Research ArticleWATER POLLUTION

The Arctic Ocean as a dead end for floating plastics in the North Atlantic branch of the Thermohaline Circulation

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Science Advances  19 Apr 2017:
Vol. 3, no. 4, e1600582
DOI: 10.1126/sciadv.1600582
  • Fig. 1 Environmental conditions and concentrations of floating plastic debris in the Arctic Ocean.

    (A) At-sea vessel density. (B) Human population and Arctic sea ice extent. Annual minimum and maximum ice extents correspond to the monthly mean of September and March, respectively. Historic data account for the 1981 to 2010 median. (C) Remote-sensed sea surface salinity for August 2013 at the mid-sampling period. The seasonal cycle is shown in fig. S1. psu, practical salinity units. (D) Locations and plastic concentrations of the sites sampled. The summer extension of the polar ice cap in August 2013 is shown in white area, and the classical schematic drawing of the North Atlantic SOG and the THC poleward branch is indicated by green curves (8). The northern passage from Barents Sea to Kara Sea is zoomed in, with contour lines describing salinity measured at a depth of 5 m. (E) Plastic concentrations as total weight (upper graph) and abundances per plastic type (lower graph) along the circumpolar track, from the Greenland Sea to the Labrador Sea, as indicated in the left map by the black line connecting the sampling sites. Salinity at depths of 5 and 20 m is also shown in the upper graph, and two dashed lines are used as reference for 34.5 salinity and the median of plastic concentrations measured in the inner accumulation zones of SOGs [175 g·km−2 (2)]. The correlation between plastic and salinity is shown in fig. S2. Note that the plastic fibers, presented in the lower graph as a dotted line, were excluded from all our analyses, including total plastic concentrations and load estimates in both weight and number. The Arctic Polar Circle (66.34°N) is marked in all maps.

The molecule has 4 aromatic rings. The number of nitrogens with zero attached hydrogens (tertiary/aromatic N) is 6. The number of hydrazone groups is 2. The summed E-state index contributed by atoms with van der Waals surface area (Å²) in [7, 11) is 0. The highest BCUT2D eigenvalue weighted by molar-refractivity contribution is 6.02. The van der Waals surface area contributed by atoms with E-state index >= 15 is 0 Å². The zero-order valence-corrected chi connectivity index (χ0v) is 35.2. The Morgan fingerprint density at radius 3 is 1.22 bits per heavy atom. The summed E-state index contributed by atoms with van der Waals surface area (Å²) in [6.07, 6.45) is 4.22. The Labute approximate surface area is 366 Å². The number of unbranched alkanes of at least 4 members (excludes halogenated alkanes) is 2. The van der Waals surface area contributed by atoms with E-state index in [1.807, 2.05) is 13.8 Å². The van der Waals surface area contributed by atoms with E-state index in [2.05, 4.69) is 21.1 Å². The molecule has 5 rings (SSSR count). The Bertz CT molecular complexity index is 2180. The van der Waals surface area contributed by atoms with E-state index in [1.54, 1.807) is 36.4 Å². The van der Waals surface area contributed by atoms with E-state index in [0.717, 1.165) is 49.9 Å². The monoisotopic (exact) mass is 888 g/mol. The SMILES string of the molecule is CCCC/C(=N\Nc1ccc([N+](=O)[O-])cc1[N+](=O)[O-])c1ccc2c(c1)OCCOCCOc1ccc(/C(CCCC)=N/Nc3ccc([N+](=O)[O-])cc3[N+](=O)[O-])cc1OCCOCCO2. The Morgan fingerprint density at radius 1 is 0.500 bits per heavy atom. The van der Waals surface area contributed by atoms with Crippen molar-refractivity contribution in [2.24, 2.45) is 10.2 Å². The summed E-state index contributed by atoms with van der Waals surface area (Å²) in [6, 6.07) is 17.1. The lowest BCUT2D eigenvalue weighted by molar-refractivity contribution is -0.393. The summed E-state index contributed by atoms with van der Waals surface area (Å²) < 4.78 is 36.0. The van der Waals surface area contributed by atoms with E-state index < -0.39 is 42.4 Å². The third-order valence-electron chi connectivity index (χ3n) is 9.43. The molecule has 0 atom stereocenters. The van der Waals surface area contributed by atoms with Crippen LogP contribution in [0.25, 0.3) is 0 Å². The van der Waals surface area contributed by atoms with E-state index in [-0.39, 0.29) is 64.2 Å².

• Fig. 2 Typology and size distribution of the floating plastic debris collected in the Arctic Ocean compared to the plastic accumulation zones in the SOGs and the Mediterranean Sea.

    In the pie charts, the percentages of plastic types are shown in relation to weight (charts showing the number of items and surface area are presented in fig. S3). The size distributions are presented in the lower graph. Horizontal axes indicate both log-transformed and nontransformed size limits of the bins. Plastics in the interval from 0.32 to 0.50 mm are graphed using open circles because these abundances are possibly underestimated for the Arctic due to the sampling net with combined 0.5- and 0.33-mm meshes for the body and cod end, respectively. Sample collections for the SOGs (4173 items) and the Mediterranean (3854 items) are described in previous reports (2, 7). The total number of items used for the analyses in the Arctic was 796; absolute abundances for each size bin are provided in table S1. The number of large items (>12.6 mm) in relation to the total was 2.1% (17 items), 3.2% (134 items), and 4.4% (170 items) for the Arctic Ocean, the SOGs, and the Mediterranean Sea, respectively.

  • Fig. 3 Oceanic pathway of the plastic accumulations in the Greenland Sea (upper maps) and the Barents Sea (lower maps) obtained by simulations backward in time.

    Tracers were released at the locations of maximal plastic concentrations in Greenland and Barents seas (red circles), and their surface transport was modeled for the previous years (1 to 3 years). Units are expressed as percentage of tracers in each pixel. The background image for the ocean shows the vessel density in gray scale. Note the close agreement between the modeled plastic pathway and the THC route described in the literature (Fig. 1). Likewise, the tracers released in the Northeastern Barents Sea were placed 1 year before into a zone where high plastic concentrations were also measured.

  • Table 1 Range of floating plastic concentrations in the Arctic compared to accumulation and nonaccumulation zones in tropical and temperate oceans.

    The minimum, median, and maximum concentrations in number and weight are shown separately for the Greenland and Barents seas (the Arctic sector from 35°W to 74°E longitude) and the rest of the Arctic Ocean. Plastic concentrations in the inner accumulation zone of the SOGs and tropical/temperate nonaccumualation zones were obtained from a previous global report (2). The total number of samples for each zone (n) is also shown.